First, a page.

Chemical Action, What's Your Reaction?
What Makes the Flash of Light?
What do you think causes the light on a firefly? A French physiologist Raphael
Dubois studied the light producing cells of the firefly in the late 19th
century (1887), and observed that there are two chemicals that interact to
produce the bioluminescence. He discovered that fireflies
have a chemical called luciferin (meaning "lucifer" or "light
bearing" in Latin), which reacts with another enzyme called luciferase to
create the bioluminescence, when air comes through holes in the firefly's
Click to Enlarge
Say's firefly (Pyractomena angulata)
Credit: Arwin Provonsha,
Purdue Department of Entomology
Thanks to the Firefly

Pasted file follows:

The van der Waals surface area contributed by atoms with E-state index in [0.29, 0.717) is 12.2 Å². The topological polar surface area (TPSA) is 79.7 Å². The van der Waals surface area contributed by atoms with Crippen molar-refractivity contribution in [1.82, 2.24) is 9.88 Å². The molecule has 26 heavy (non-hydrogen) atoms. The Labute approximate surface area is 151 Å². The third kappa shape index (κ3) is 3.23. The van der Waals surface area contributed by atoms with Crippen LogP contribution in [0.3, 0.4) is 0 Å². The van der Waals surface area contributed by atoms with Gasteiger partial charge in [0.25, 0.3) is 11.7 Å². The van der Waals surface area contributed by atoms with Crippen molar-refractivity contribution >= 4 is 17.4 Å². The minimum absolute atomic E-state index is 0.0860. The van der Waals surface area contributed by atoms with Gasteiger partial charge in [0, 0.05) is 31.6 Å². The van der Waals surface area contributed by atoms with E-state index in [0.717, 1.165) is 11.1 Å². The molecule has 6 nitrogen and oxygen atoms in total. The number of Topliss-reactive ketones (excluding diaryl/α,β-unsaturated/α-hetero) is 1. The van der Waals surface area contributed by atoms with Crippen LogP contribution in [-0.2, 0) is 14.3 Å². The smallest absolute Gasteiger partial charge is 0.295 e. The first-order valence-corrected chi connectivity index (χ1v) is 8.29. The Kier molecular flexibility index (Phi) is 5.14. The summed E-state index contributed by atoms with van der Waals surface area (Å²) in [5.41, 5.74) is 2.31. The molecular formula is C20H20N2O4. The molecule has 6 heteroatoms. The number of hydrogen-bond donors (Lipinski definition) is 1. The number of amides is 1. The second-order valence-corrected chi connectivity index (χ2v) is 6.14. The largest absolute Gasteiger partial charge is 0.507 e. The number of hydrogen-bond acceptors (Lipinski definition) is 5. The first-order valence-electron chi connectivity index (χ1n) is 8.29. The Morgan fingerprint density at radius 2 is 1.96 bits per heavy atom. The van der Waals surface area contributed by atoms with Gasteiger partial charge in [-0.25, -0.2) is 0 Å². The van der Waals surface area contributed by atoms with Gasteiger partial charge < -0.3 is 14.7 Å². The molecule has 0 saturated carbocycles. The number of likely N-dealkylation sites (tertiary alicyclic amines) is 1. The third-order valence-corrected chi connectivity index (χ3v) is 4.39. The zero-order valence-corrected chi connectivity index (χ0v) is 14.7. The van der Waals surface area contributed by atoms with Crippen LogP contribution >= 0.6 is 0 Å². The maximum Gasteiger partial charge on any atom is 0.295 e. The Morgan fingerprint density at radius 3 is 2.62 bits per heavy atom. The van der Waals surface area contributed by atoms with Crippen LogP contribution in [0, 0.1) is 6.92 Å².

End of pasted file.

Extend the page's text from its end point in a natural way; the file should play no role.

Today, these chemicals are used in research for cancer, multiple sclerosis,
cystic fibrosis and heart disease, and they have also led to new technology
for flashlights and flares and glow sticks, according to scientists at Purdue
and Ohio State.
Did You Know?
The light that the firefly emits is extremely energy efficient. Whereas light
bulbs give off only 10% of their energy as light (and 90% as heat), the firefly
gives off almost 100% of its energy as light.
It is sometimes called a cold light, since it does not give off much